Hillys is an earnest, sincere sort of world, all the more effective in the rare cases where the brutality of your enemies is made fully known. In a modern game we're expected to show sympathy for our character when a close comrade has been shot dead, despite clearly witnessing that same comrade having been shot in the face a dozen times before. Meanwhile, when Bad Things happen to the people you care about in Beyond Good and Evil, you take notice. Suddenly, you care.
Few games have done a better job in investing the player in its world or its characters. I can only name a few, and they're virtually all Japanese games. Suikoden. Final Fantasy Six. Shadow of the Colossus. Metal Gear Solid 3, Persona 3. Lunar: Silver Star Story. I can't explain those games showcase without spoiling them, but if you've played those games then you know the moments I'm talking about.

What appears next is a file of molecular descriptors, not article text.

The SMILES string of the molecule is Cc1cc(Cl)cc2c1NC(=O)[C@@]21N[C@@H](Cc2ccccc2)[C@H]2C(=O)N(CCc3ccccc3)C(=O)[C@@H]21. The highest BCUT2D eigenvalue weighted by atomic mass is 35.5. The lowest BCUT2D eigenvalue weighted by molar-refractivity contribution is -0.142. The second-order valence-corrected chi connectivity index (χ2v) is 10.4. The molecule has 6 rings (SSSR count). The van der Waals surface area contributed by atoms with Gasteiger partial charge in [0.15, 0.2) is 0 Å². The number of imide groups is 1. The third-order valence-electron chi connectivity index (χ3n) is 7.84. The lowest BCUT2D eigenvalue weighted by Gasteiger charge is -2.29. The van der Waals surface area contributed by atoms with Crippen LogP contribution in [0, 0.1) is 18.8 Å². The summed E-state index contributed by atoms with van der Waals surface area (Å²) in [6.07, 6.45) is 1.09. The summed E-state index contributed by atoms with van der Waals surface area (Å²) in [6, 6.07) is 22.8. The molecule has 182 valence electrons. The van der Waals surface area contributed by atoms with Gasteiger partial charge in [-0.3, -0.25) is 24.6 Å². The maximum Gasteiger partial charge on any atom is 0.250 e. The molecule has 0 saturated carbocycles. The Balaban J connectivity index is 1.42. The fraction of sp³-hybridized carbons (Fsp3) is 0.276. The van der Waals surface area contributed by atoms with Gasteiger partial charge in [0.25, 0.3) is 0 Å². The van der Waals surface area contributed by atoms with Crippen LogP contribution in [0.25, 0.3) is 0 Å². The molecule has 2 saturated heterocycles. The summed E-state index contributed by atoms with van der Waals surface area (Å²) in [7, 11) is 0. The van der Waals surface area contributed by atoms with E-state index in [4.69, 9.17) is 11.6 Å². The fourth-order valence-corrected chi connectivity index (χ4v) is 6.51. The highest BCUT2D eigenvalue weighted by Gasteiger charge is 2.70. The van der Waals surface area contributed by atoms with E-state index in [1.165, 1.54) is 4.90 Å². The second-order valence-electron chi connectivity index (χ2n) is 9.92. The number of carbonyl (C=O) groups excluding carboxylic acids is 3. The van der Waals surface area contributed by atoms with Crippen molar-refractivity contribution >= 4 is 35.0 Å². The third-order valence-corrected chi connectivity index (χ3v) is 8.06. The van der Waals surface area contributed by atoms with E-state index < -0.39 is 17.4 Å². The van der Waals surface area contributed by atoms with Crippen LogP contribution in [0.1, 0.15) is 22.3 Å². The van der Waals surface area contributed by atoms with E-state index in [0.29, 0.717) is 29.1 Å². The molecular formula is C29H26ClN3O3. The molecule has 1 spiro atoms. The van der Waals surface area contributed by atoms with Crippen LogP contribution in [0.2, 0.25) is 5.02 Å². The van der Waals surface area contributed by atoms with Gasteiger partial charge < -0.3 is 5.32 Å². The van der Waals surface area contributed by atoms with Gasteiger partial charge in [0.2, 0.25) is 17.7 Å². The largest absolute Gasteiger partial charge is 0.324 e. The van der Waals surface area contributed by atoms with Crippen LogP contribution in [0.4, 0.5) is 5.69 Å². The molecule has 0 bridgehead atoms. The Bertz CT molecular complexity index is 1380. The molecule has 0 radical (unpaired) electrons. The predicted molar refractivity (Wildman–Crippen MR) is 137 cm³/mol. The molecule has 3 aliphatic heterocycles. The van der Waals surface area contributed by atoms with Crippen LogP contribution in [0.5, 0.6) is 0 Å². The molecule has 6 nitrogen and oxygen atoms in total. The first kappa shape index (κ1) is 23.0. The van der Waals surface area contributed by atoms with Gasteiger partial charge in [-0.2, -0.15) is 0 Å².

Even the lauded works of Bioware fail to hit this same emotional level. Perhaps it is because Mass Effect and Dragon Age are so big, so overwrought, so loud that you tend to lose the emotional cues. Perhaps the lesson here is the best way to make people invested in a story and the characters that inhabit it is to keep things as simple as possible. Use broad strokes. Maybe simply stop trying so damned hard to be important, and focus instead on being intimate and immediate.
There is something else Beyond Good and Evil is still remarkable for, something that absolutely should not be remarkable in the eight years since BG&E’s release: Jade. A confident, brave,, charming main character who also happens to be a pretty lady.